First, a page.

“Modern Times” envelops the viewer. In the middle of the room a sculptural ensemble forms a delicate yet menacing centrepiece. A series of circular band saws, displaying Arabic calligraphy, are suspended, reminiscent of a system of cogs or a gear mechanism. Images projected on the wall around the sculpture show architectural construction in the Middle East, creating an intense cinematic environment. The title of the piece “Modern Times” is inspired by Charlie Chaplin's
celebrated 1936 film, in which Chaplin plays a lowly worker on a factory production line. The modernity of the factory's machines are visually characterised by a series of whirring cogs. Comic scenes show Chaplin being consumed by the machine; but these images suggest a darker side – the
alienation of man in a modern industrialised society. The factory worker is swallowed up by the machine with which he can no longer keep up.
In his “Modern Times”, mounir fatmi engages with this modernity, which began in the 19th century in the West. The speed of industrialisation and the growth of cities is reflected today in the rapid development and urbanisation of the Middle East. Cities are appearing out of the desert, with buildings thrown up so fast that there is no time to reflect on the changes. This mental link between Western industrialisation and recent Eastern development manifests itself in “Modern Times” in the interactions between the different elements of the installation.
The cog-like circular blades are decorated with Arabic calligraphy, a recurring motif in mounir fatmi's work. In “Modern Times”, the calligraphy is cut out of the metal like a stencil, instead of being inscribed onto the blades. The negative space allows an interaction between the blades and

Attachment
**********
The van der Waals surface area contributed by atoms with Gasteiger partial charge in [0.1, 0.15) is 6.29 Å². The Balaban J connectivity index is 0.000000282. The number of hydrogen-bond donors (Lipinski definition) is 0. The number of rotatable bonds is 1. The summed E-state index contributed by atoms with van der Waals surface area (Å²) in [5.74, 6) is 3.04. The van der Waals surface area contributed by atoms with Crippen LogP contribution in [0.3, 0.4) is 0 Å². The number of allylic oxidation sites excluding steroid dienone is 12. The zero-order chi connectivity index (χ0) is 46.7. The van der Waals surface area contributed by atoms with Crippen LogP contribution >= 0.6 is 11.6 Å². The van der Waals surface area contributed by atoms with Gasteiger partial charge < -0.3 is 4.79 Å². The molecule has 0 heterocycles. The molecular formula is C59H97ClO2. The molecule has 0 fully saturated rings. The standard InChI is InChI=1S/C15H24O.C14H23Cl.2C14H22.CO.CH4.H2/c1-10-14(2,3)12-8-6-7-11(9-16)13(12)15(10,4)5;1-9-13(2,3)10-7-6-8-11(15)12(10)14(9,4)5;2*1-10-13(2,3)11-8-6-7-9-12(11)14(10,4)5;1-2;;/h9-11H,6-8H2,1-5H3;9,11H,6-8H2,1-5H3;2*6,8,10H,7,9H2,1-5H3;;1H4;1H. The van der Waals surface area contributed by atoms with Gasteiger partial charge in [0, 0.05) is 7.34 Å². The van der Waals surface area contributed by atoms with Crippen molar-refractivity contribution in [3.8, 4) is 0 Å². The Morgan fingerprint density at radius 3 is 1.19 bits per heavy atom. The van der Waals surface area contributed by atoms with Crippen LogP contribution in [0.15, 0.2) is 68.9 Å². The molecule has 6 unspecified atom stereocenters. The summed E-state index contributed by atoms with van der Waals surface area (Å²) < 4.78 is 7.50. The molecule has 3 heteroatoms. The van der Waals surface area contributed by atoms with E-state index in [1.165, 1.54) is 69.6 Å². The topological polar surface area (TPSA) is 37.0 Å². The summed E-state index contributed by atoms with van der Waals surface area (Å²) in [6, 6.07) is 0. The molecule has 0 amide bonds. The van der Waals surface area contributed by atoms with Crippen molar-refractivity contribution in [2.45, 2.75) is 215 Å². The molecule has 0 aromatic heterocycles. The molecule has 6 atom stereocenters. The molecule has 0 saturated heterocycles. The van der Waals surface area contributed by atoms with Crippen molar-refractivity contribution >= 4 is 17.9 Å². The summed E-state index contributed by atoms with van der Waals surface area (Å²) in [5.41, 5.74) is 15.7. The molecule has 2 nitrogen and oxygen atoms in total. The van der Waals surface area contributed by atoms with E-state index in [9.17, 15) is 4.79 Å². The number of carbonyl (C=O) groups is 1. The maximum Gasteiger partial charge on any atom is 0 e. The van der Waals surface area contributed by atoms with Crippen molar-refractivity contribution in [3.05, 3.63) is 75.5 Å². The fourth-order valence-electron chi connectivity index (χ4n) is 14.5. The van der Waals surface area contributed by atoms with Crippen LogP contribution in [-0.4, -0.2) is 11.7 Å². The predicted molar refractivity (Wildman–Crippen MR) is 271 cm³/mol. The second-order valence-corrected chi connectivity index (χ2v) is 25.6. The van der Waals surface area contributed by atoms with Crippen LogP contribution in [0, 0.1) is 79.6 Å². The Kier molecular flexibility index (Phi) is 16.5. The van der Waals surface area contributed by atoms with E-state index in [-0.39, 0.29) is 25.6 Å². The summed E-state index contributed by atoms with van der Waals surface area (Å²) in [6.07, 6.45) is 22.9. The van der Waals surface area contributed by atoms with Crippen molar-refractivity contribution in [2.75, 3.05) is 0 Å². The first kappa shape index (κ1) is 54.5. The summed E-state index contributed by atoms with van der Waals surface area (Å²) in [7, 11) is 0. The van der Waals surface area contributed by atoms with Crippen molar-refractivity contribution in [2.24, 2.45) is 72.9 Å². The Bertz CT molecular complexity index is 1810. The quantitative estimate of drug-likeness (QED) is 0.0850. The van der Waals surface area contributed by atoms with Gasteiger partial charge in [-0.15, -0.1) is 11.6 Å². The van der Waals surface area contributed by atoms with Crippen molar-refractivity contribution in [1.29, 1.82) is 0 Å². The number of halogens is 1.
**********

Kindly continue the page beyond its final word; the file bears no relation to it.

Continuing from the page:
projections and creates a layer of ambiguity, with the curves and arabesques of the calligraphy eclipsing the meaning of the words, as if the message were disappearing into the engine of the machine. The words are reanimated in a purely visual way as circular abstract forms, reflecting the
circular motion of the installation.
The circular forms are also a nod to modernist painters Sonia and Robert Delauney and Fernand Léger. The repetition of circular and geometric forms in their paintings were an attempt to depict the modern world, as mounir fatmi's installation is a way of grappling with the continuous and
seemingly endless motion of 21st century production and consumption.
Speed and motion both play an important role in “Modern Times”. As early Arab astronomers observed the movement of stars and planets, mounir fatmi observes the shape of today's world and the, often erratic, motion of global contemporary society. The dizzying effect of the installation also draws on the legacy of Marcel Duchamp and his “Rotoreliefs”. Duchamp's spinning circular optical illusions were amongst the first manifestations of kinetic art, produced in the context of a modern industrial society. Almost a century later “Modern Times” continues this exploration of movement in the modern world, with the added complexity of a global dimension and the dialogue between East and West.
mounir fatmi's oeuvre has often displayed a fraught relationship to architecture, addressing the dystopic effects of the modernist experiment or arrogant contemporary displays of power and economic might. “Modern Times” explores architecture in the Middle East, raising the question of the human impact of this unrelenting construction machine.
The artist is sympathetic to Chaplin's character, whose slapstick encounter with the factory machine suggests
the human obstacle to a perfectly streamlined, mechanical production. mounir fatmi explains: “I want to be the product that the machine fails, otherwise one will think that the
machine is perfect".